Quick Search:

uzh logo
Browse by:

Zurich Open Repository and Archive

Maintenance: Tuesday, 5.7.2016, 07:00-08:00

Maintenance work on ZORA and JDB on Tuesday, 5th July, 07h00-08h00. During this time there will be a brief unavailability for about 1 hour. Please be patient.

Permanent URL to this publication: http://dx.doi.org/10.5167/uzh-3285

Wiesmann, M; Ishai, A (2008). Recollection- and familiarity-based decisions reflect memory strength. Frontiers in Systems Neuroscience, 2(1):Published Online.

View at publisher


We used event-related fMRI to investigate whether recollection- and familiarity-based memory judgments are modulated by the degree of visual similarity between old and new art paintings. Subjects performed a flower detection task, followed by a Remember/Know/New surprise memory test. The old paintings were randomly presented with new paintings, which were either visually similar or visually different. Consistent with our prediction, subjects were significantly faster and more accurate to reject new, visually different paintings than new, visually similar ones. The proportion of false alarms, namely remember and know responses to new paintings, was significantly reduced with decreased visual similarity. The retrieval task evoked activation in multiple visual, parietal and prefrontal regions, within which remember judgments elicited stronger activation than know judgments. New, visually different paintings evoked weaker activation than new, visually similar items in the intraparietal sulcus. Contrasting recollection with familiarity revealed activation predominantly within the precuneus, where the BOLD response elicited by recollection peaked significantly earlier than the BOLD response evoked by familiarity judgments. These findings suggest that successful memory retrieval of pictures is mediated by activation in a distributed cortical network, where memory strength is manifested by differential hemodynamic profiles. Recollection- and familiarity-based memory decisions may therefore reflect strong memories and weak memories, respectively.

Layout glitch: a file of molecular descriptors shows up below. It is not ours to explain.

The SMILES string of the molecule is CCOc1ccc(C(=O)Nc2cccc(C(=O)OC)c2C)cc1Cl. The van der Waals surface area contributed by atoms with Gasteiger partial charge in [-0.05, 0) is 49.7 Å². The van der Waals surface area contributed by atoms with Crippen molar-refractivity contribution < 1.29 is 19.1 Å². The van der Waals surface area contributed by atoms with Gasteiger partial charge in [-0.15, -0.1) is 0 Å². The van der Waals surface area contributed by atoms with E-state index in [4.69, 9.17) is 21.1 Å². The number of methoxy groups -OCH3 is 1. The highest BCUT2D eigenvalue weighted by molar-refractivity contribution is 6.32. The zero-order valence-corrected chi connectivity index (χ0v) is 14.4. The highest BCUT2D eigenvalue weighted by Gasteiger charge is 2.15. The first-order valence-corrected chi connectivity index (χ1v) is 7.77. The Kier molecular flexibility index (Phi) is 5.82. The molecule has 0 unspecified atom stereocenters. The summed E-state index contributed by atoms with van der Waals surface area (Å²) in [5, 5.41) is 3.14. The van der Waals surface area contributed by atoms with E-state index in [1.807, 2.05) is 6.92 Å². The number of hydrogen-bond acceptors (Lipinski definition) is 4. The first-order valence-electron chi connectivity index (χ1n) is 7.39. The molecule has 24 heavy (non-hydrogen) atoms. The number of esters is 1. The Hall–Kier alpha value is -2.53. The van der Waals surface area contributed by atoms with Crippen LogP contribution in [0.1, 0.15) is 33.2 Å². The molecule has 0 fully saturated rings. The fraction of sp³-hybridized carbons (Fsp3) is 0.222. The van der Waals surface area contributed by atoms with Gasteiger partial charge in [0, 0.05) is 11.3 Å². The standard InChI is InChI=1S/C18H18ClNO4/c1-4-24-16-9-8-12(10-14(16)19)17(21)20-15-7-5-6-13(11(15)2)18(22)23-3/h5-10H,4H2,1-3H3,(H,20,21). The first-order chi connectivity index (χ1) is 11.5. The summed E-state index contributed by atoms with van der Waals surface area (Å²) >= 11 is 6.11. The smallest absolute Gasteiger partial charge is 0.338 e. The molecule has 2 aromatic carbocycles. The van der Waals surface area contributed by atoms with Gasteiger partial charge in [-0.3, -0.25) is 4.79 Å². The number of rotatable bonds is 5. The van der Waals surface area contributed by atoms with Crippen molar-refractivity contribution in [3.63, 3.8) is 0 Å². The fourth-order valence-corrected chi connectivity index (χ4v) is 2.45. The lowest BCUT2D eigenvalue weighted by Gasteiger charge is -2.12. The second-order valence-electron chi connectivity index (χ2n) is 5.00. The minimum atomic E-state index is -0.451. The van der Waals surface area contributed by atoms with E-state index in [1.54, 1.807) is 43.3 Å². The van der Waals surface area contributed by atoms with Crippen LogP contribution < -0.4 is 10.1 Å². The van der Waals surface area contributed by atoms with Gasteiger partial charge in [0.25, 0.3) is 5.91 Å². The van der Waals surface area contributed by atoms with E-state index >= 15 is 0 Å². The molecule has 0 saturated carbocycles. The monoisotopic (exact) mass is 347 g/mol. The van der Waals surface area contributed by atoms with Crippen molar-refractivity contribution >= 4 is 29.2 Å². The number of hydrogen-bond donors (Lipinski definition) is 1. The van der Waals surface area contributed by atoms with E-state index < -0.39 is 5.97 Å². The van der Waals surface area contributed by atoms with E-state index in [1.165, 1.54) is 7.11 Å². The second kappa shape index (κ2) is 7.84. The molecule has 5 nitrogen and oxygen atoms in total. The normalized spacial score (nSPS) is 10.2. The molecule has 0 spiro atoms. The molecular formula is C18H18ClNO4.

41 downloads since deposited on 08 Sep 2008
8 downloads since 12 months

Detailed statistics

Additional indexing

Item Type:Journal Article, refereed, original work
Communities & Collections:07 Faculty of Science > Institute of Neuroinformatics
04 Faculty of Medicine > University Hospital Zurich > Clinic for Neuroradiology
Dewey Decimal Classification:570 Life sciences; biology
610 Medicine & health
Date:May 2008
Deposited On:08 Sep 2008 09:24
Last Modified:05 Apr 2016 12:26
Publisher:Frontiers Research Foundation
Additional Information:© 2008 Wiesmann and Ishai. This is an open-access article subject to an exclusive license agreement between the authors and the Frontiers Research Foundation, which permits unrestricted use, distribution, and reproduction in any medium, provided the original authors and source are credited.
Publisher DOI:10.3389/neuro.06.001.2008
Other Identification Number:ini:13117

Users (please log in): suggest update or correction for this item

Repository Staff Only: item control page